Australia’s Birds of Tokyo Impress in Dallas

Trees (Dallas, TX)
– Words by Jordan Buford // Photos by James Villa –


At only nine-o’clock Trees was already packed with a sold-out crowd who were on anxiously awaiting Crosses. They still had some time to wait, though, as Birds of Tokyo was serving as the main support band.

“Here in this moment, the silence is comforting…” crooned frontman Ian Kenny, shortly before Adam Weston aggressively beat down on his kit; the rest of the band following, breathing life into “Murmurs”. It was a great opener, with that fleeting moment at the start where Kenny got to show off his semi-falsetto tone, and turned into a nice rock number after that.

“A big thank you to Crosses for having us here…” he said, looking up at Chino Moreno, who was standing outside the entrance to the green room; watching them. They then turned the heat up a bit with the percussion driven “Wild Eyed Boy”, which also featured some sweet licks, and even a soaring solo from guitarist Adam Spark.

At this point, Kenny took a moment to clarify where they were from, which was Australia. “…Please, don’t mistake us for being British.” he joked, before stating their next song was called “The Gap”. I found it to be a highlight of their performance, partly because it was quite catchy, partly because Ian again pushed his vocal range, hitting a variety of notes throughout, and then you had the incredible four-part harmonies at the end. “…My greatest mistake was giving you up for nothing at all, for nothing at all.” sang bassist Ian Berney, keyboard player Glenn Sarangapany, along with Spark and Kenny.

“…Love’s a beautiful thing. All we need is love, as someone once said.” Kenny mentioned once that song concluded, flashing a bit of a grin as he said that last bit. They soon fired up “Silhouettic”, hitting their stride with that beast of a rock song.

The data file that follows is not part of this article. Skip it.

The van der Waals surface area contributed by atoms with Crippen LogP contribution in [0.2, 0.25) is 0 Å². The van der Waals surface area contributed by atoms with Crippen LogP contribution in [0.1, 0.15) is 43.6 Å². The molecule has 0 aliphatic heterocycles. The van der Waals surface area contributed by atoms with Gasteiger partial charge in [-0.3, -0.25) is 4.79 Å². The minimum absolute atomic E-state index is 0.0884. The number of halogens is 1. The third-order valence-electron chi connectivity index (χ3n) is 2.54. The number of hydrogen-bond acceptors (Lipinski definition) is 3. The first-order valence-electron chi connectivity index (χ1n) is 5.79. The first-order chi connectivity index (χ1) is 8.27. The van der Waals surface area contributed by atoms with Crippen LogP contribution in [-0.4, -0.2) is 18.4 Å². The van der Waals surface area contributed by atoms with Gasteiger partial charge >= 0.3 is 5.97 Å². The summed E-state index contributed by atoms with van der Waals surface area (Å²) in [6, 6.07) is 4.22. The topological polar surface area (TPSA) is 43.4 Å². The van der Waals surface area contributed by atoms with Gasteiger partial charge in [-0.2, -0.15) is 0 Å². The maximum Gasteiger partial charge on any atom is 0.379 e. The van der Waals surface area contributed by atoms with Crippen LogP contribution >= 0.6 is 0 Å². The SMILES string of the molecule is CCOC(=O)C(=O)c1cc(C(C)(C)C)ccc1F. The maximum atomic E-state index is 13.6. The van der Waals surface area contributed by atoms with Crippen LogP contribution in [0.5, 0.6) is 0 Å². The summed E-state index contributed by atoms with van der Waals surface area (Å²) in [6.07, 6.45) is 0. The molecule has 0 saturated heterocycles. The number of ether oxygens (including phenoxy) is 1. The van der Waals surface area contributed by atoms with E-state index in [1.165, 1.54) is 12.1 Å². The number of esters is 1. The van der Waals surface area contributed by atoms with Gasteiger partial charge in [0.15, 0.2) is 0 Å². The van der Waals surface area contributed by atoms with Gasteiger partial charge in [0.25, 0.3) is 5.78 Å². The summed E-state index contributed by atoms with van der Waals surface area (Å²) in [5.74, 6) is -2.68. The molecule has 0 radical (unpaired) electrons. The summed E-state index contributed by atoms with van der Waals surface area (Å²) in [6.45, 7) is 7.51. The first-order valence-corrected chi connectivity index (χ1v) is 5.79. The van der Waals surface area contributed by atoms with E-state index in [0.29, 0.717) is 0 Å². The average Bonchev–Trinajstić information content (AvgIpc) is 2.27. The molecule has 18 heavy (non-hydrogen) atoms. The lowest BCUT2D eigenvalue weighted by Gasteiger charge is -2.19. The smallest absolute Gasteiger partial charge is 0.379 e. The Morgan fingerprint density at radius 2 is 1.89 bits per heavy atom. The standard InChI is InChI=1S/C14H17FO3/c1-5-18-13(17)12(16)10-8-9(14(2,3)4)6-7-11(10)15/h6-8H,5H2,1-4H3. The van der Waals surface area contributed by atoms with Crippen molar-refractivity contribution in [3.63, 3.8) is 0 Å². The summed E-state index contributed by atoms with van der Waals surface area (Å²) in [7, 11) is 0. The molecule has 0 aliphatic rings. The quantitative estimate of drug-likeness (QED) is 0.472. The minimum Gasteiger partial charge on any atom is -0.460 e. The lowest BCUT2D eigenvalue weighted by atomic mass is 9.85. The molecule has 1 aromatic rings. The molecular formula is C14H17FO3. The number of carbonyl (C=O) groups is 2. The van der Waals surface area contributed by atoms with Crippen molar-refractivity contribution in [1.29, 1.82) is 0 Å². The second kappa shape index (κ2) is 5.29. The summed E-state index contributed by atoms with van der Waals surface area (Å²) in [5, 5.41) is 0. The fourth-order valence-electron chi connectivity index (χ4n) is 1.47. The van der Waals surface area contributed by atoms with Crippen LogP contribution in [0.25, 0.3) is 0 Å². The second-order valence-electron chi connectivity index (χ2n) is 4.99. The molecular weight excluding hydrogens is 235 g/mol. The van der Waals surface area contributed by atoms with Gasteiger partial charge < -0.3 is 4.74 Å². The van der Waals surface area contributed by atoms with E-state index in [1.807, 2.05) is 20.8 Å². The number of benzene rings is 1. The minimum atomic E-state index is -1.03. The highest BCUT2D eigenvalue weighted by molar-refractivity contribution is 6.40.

“Your bum looks great.” Glenn joked with Kenny, and since his keyboard was setup directly behind him, he had a good view — rather he wanted it or not. They brought the mood back down a bit with “Circles”, which is a pretty relatable track; and then came “Wild at Heart”, which led them to their current single.

“This little diddy is a song called Lanterns…” Kenny told everyone, mentioning it had been getting some airplay here in the US. He then spoke about America for a minute, mentioning how multi-cultural it is and how much fun they had, had so far in the month or so they had been touring across the country. It was a bit of anthem of sorts, with a chorus that makes the song an easy sing along, while the words “On we march with a midnight song. We will light our way with our lanterns on…” can resonate with the listener. “…We are ready, we are young…” Kenny sang on the second verse, holding his middle finger up for a second on that line.

“Thank you, Dallas. It’s been fun!” he exclaimed, as they prepared to end their 36-minute long set with “This Fire”. A clap along was encouraged at the start, and much of the crowd joined in. The best (probably of their entire set) came during the final minute, when Glenn left his keyboard and picked up a couple of drum sticks, aiding Weston in banging about on his kit, while Berney used the headstock of his bass to smash one of the cymbals, all of which made for an epic end.

It was a dynamite show from a band whose style differed from that of the headliner, though they were a good fit. They’ve apparently earned a great deal of praise over in their home country, and I can say why. They have a very radio friendly sound, while managing to maintain their own individuality. The performance was very entertaining, too; and I enjoyed how they mixed some humor in there from time to time.

My guess is it’s only a matter of time before the American crowd really starts picking up on Birds of Tokyo: embracing them as the Australian fans have.

James Villa